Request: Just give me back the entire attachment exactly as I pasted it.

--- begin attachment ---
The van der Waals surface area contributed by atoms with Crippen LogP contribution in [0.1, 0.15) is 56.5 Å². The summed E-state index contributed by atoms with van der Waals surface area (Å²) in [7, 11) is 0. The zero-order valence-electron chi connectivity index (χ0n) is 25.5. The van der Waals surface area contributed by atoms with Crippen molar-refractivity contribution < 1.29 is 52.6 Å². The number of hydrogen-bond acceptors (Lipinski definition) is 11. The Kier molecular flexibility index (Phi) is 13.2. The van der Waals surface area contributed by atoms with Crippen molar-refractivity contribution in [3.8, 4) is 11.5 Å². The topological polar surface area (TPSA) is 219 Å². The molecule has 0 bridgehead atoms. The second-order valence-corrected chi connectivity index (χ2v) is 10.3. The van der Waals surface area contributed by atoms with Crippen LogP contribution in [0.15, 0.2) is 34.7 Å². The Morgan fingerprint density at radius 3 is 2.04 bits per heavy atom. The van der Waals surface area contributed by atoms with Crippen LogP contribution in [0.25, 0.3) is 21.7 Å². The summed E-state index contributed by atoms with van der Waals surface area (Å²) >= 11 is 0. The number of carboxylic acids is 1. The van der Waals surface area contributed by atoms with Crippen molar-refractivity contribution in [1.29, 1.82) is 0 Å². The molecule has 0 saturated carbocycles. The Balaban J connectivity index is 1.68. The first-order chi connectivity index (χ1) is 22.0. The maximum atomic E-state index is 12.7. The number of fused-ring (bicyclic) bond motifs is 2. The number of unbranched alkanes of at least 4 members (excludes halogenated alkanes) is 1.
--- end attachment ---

The van der Waals surface area contributed by atoms with Crippen LogP contribution in [0.1, 0.15) is 56.5 Å². The summed E-state index contributed by atoms with van der Waals surface area (Å²) in [7, 11) is 0. The zero-order valence-electron chi connectivity index (χ0n) is 25.5. The van der Waals surface area contributed by atoms with Crippen molar-refractivity contribution < 1.29 is 52.6 Å². The number of hydrogen-bond acceptors (Lipinski definition) is 11. The Kier molecular flexibility index (Phi) is 13.2. The van der Waals surface area contributed by atoms with Crippen molar-refractivity contribution in [3.8, 4) is 11.5 Å². The topological polar surface area (TPSA) is 219 Å². The molecule has 0 bridgehead atoms. The second-order valence-corrected chi connectivity index (χ2v) is 10.3. The van der Waals surface area contributed by atoms with Crippen LogP contribution in [0.15, 0.2) is 34.7 Å². The Morgan fingerprint density at radius 3 is 2.04 bits per heavy atom. The van der Waals surface area contributed by atoms with Crippen LogP contribution in [0.25, 0.3) is 21.7 Å². The summed E-state index contributed by atoms with van der Waals surface area (Å²) >= 11 is 0. The number of carboxylic acids is 1. The van der Waals surface area contributed by atoms with Crippen molar-refractivity contribution in [1.29, 1.82) is 0 Å². The molecule has 0 saturated carbocycles. The Balaban J connectivity index is 1.68. The first-order chi connectivity index (χ1) is 22.0. The maximum atomic E-state index is 12.7. The number of fused-ring (bicyclic) bond motifs is 2. The number of unbranched alkanes of at least 4 members (excludes halogenated alkanes) is 1.